Friday, June 22, 2018

Nun Month: Nuns at war

Les Innocentes (2016)
Hey, I don’t just watch movies, I read sometimes. I recently read The Last Battle, a history of the fall of Berlin by Cornelius Ryan, which followed the stories of residents of the Nazi capital as they awaited an invasion: from the West, primarily the Brits and Americans, or the Russians from the east. A small band of underground Communists hoped for the Russians, and a convent of nuns dreaded the Russians approach. The nuns’ fears were justified.

The Russian army ravaged the lands they passed through, stealing from civilians, killing anyone suspected of collaborating with the Germans, and -- most notoriously -- raping women. When Milovan Djilas, a Yugoslavian politician, accused the Soviet army, Joseph Stalin responded, “Does Djilas, who is himself a writer, not know what human suffering and the human heart are? Can’t he understand it if a soldier who has crossed thousands of kilometers through blood and fire and death has fun with a wench and takes some trifle?”

2016’s Les Innocentes is a fictional story, but it is based on the history of the atrocities of the Soviet army in World War II. Unlike the book I read, it’s set in Warsaw, Poland. In December of 1945, Mathilde (Lou de Laage) is a student doctor working with the French Red Cross to help released French prisoners of war. A nun named Maria (Agata Buzek) tells her about a woman at the convent with a troubled pregnancy. (During a scene of the nuns singing worshipfully, a woman’s screams can be heard in the background.

Maria isn’t telling the whole truth. It takes time for Maria to admit that the woman enduring a breach birth is a nun -- and that there are seven other pregnant nuns in the convent.

Months before, a division of the Russian Army had camped out near the convent. For over a week, soldiers came three times a day and raped the nuns, young and old nuns. Along with the pregnancies, some of the nuns, including the Mother Superior, contracted venereal diseases. Nonetheless, the Mother Superior is quite upset that Maria brought the doctor to the convent. She wanted to keep their situation secret. (“You’ve broken the rule of obedience, Maria”.)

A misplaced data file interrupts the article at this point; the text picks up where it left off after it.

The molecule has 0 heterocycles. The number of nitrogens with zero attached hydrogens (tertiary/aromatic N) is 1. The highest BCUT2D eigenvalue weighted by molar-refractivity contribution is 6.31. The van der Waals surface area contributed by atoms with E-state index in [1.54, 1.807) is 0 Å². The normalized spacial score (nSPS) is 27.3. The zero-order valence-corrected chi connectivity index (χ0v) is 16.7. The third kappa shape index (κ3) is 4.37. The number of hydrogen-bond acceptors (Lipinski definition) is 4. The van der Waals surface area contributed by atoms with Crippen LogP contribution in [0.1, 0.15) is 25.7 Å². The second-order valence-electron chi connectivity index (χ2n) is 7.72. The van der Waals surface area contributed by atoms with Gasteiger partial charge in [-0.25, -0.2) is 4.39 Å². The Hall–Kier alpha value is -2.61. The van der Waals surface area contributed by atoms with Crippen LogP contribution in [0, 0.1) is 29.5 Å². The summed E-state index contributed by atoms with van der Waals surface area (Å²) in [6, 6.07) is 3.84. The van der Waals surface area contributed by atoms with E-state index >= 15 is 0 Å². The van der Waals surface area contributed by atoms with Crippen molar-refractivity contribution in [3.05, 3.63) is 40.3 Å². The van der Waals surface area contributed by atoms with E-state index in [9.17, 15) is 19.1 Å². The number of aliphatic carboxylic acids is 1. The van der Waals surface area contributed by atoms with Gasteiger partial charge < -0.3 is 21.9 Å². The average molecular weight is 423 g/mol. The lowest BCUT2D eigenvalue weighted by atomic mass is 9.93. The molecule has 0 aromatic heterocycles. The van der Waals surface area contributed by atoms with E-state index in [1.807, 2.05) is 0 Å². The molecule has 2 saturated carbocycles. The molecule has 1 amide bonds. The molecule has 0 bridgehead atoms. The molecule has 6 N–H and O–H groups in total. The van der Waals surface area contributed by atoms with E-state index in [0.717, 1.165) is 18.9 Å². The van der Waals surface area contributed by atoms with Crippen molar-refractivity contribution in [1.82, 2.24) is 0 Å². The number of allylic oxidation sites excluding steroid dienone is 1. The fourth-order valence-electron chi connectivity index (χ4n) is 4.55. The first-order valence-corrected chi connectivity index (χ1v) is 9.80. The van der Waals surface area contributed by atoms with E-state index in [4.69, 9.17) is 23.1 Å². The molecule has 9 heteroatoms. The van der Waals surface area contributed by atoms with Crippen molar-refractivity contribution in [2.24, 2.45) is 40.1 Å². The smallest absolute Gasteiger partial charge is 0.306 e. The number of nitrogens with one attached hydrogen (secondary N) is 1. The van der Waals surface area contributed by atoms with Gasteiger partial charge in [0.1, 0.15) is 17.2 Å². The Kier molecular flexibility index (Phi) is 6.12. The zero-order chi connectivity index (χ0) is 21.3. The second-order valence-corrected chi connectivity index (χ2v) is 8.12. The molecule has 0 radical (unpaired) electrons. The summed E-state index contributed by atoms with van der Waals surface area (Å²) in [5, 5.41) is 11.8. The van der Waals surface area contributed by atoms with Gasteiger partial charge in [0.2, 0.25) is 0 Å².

The nuns share her fear that if the people around the convent know their situation, they will judge the nuns as immoral. The Reverend Mother explains, “People will reject them, many will die. My duty is to protect them.” The Communist rulers who despise the Catholic faith offer no help, so the nuns believe they are on their own.

But Mathilde, though a Communist herself, continues to return to the convent to care for the nuns. Even examining the nuns is challenging, because they believe their vow of chastity forbids being seen without their clothes...let alone being touched where an obstetrician needs to touch them in an exam.

And, of course, there is the problem of where to take the babies. The Reverend Mother says that she has found homes for the children, but we learn that she is instead, “trusting the children to God” and abandoning the infants by a cross in the woods.

The horror that the nuns experienced is, of course, a test of their faith. One nun explained, “I never had much faith, and since this happened, I lost the faith I had… I must find my fiance.” She had fallen in love with a Russian soldier who protected her from the others. After her baby is born, she leaves the convent to find him.

But most of the nuns have a faith that endures. Maria struggles to trust in God’s love, but continues her vocation and finds peace in her relationship with Christ. Mathilde receives this letter from Maria, “Dear Mathilde, the dark clouds have moved away. I know it will make you laugh, but I believe God sent you to us. May He bring you joy in your trials.”

Mathilde comes up with the idea of the nuns bringing in orphans of the war, so the newborns can be camouflaged among the other needy children. It could be argued they should have been caring for orphans prior their horrendous experience, but this horrendous experience leads them to do a good work.

It’s difficult to come up with a steeple rating for this convent. Though this is a fictional story, many real people suffered similarly. Though it’s hard to judge, they get a Movie Churches ranking of three steeples.